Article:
Two census tracts within the City of Port Orchard boundaries have been selected as state Opportunity Zones, in which investors who develop properties within them can take advantage of tax breaks provided by the federal government. (Washington State Department of Commerce illustration)

Two census tracts within the City of Port Orchard boundaries have been selected as state Opportunity Zones, in which investors who develop properties within them can take advantage of tax breaks provided by the federal government. (Washington State Department of Commerce illustration)

Port Orchard snags Opportunity Zone designations for two city tracts

The city receives the sole set-aside designation in Kitsap County.

PORT ORCHARD — Two census tracts within the Port Orchard city limits have been designated as “Opportunity Zones” by Gov. Jay Inslee, enabling the state to offer federal tax breaks to encourage development and job creation to potential developers who build in those areas.

On April 20, Inslee approved 139 census tracts in 36 Washington state counties for Opportunity Zone, or OZ, status. One of the two OZ tracts in Port Orchard was approved through a statewide competitive process led by Nick Bond, the city’s community development director. The second designated tract was obtained through a Kitsap County set-aside process, Port Orchard Mayor Rob Putaansuu said.

“We’re appreciative of Gov. Inslee and the Washington Department of Commerce for their support of our application to include our downtown area in this very helpful program,” Putaansuu said in a news release.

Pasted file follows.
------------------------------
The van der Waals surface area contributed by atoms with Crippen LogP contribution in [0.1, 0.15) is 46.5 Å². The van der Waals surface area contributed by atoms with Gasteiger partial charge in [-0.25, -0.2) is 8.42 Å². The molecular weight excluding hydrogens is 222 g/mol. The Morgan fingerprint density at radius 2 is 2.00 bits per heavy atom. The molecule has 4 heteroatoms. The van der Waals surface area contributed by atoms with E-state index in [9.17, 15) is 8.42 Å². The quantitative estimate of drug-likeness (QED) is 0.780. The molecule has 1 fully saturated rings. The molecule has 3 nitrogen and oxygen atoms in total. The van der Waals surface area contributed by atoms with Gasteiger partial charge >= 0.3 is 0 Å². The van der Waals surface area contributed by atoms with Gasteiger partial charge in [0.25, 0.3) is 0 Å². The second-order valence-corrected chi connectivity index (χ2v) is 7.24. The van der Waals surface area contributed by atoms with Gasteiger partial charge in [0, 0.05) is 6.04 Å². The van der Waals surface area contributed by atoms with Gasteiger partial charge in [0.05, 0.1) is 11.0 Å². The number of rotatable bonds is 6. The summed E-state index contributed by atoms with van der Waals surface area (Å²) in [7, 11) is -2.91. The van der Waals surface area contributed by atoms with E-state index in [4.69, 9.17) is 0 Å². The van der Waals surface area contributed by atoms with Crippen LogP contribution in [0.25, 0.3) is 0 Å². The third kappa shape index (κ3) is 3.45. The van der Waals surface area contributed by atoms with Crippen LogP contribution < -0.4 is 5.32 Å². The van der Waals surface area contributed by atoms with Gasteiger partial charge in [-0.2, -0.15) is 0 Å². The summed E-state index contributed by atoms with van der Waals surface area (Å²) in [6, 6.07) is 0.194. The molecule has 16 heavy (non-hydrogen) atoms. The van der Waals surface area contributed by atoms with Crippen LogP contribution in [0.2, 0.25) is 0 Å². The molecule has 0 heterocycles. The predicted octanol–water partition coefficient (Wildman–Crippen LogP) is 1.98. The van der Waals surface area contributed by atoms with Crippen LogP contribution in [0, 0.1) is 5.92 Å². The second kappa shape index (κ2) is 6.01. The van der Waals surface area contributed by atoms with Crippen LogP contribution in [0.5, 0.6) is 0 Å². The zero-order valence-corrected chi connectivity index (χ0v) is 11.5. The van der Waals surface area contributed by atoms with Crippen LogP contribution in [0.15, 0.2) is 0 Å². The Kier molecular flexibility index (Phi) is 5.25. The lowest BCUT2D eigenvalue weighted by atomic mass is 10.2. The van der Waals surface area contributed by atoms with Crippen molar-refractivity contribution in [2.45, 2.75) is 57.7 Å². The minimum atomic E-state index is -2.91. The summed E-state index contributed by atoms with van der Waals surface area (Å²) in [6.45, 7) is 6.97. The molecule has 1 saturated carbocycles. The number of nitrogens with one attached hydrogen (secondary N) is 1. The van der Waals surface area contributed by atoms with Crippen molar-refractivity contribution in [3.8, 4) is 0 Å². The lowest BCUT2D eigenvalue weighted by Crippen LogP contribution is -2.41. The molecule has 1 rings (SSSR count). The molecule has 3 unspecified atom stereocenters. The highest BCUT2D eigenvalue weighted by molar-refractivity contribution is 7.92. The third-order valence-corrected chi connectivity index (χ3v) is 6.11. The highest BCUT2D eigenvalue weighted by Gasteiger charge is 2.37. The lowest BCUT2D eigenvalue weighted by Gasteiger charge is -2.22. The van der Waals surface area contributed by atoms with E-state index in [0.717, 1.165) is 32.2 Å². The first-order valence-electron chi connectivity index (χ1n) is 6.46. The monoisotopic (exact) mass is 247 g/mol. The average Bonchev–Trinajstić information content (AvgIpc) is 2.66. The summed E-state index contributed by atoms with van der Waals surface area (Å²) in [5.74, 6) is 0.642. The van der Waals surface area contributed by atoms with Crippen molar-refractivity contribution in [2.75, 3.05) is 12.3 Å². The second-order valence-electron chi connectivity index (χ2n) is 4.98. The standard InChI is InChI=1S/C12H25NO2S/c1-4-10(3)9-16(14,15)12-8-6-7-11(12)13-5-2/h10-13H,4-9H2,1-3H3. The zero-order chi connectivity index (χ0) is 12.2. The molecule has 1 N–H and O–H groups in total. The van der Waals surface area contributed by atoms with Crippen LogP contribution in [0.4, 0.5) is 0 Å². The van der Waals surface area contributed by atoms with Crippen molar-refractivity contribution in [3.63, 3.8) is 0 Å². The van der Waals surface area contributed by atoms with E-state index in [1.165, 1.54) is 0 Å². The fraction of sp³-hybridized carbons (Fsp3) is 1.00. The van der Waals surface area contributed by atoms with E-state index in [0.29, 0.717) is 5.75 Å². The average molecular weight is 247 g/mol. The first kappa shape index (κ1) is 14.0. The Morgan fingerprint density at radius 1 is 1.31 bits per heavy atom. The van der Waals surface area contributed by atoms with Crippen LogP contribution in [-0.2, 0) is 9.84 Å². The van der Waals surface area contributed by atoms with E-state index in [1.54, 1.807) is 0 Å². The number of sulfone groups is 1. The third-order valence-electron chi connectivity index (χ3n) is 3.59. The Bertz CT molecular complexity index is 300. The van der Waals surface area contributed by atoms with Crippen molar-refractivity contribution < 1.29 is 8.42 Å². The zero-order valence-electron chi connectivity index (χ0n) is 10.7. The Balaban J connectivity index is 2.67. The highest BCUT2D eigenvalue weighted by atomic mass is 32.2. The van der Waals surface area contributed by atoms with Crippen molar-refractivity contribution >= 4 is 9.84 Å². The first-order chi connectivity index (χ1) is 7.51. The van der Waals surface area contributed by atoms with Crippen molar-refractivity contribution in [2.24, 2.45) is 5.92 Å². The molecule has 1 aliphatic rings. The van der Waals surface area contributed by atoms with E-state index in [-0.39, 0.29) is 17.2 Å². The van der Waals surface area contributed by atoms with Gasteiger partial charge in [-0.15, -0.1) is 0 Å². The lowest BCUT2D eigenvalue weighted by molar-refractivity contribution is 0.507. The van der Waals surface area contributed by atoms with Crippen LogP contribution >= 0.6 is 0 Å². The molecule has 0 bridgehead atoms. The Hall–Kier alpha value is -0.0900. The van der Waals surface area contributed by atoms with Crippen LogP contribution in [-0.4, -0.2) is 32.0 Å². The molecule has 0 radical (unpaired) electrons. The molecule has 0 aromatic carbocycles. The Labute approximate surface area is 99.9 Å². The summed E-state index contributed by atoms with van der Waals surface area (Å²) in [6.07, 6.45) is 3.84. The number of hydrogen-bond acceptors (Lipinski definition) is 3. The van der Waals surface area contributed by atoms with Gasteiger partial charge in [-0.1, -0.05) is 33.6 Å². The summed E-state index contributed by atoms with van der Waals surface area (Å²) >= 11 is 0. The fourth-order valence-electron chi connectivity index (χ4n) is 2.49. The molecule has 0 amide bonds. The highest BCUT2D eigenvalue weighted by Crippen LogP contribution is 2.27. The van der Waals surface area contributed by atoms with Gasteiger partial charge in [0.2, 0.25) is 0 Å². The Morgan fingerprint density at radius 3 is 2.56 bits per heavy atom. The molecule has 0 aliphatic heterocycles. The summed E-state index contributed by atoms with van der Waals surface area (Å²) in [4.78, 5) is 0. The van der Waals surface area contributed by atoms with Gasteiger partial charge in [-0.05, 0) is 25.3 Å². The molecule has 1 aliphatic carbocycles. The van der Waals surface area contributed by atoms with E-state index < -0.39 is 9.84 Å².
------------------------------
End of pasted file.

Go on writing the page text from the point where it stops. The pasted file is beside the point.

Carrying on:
“The OZ status will attract needed investment and support our efforts to redevelop downtown Port Orchard.”

The OZ program was established as part of the U.S. Tax Cuts and Jobs Acts legislation passed by Congress and signed by President Trump in December. According to city officials, qualified census tracts designated for the program will provide incentives for investors, deferring capital-gains taxes for reinvested funds and waiving new taxes on OZ gains after 10 years.

“The two zones in our downtown area include much of the recently established mixed-use pilot program, as well as the residential property tax abatement program, both created to encourage investment and redevelopment,” Putaansuu said.

“We are very grateful for the participation of our City Council and community leaders who provided support for our application.”

In a phone interview after the awards were announced, Putaansuu said he is encouraged by what he termed “another tool in the toolbox” for the city to spur economic development.

“I’m excited because I think this is another opportunity for people outside of our area to find advantages to invest in Port Orchard,” he said.

“We got the only competitive allocation in the county. That’s pretty exciting.”

Putaansuu lauded Bond’s work to piece together, with short notice, a compelling application package.

“Our development director put an exceptional package together,” he said. “The case spoke for itself.”

The mayor said the city’s chance to snag Opportunity Zone status for its two tracts was, for lack of a better term, opportunistic. He said the federal and state program’s availability had flown under the radar and was little-known in government circles until the application process was nearing its conclusion.

“Nobody knew about it until the tail end, so we really had to hustle with our package. We’re fortunate in getting it in … it’s a pretty powerful investment tool.”

Putaansuu said two of Port Orchard’s downtown census tract zones were eligible, as determined by demographics. Both include areas north and south of the Mile Hill Drive zone. The tract receiving OZ status is the zone to the south side, which includes a vacant complex behind KFC and up to South Kitsap Mall. A number of undeveloped multifamily properties behind the mall also are part of the tract.

Acknowledging that the surging economy has helped jump-start some economic development in the city, the mayor also said city staff members and the City Council “have a vision of where we want to go as a city, and that also has contributed to our forward movement.”

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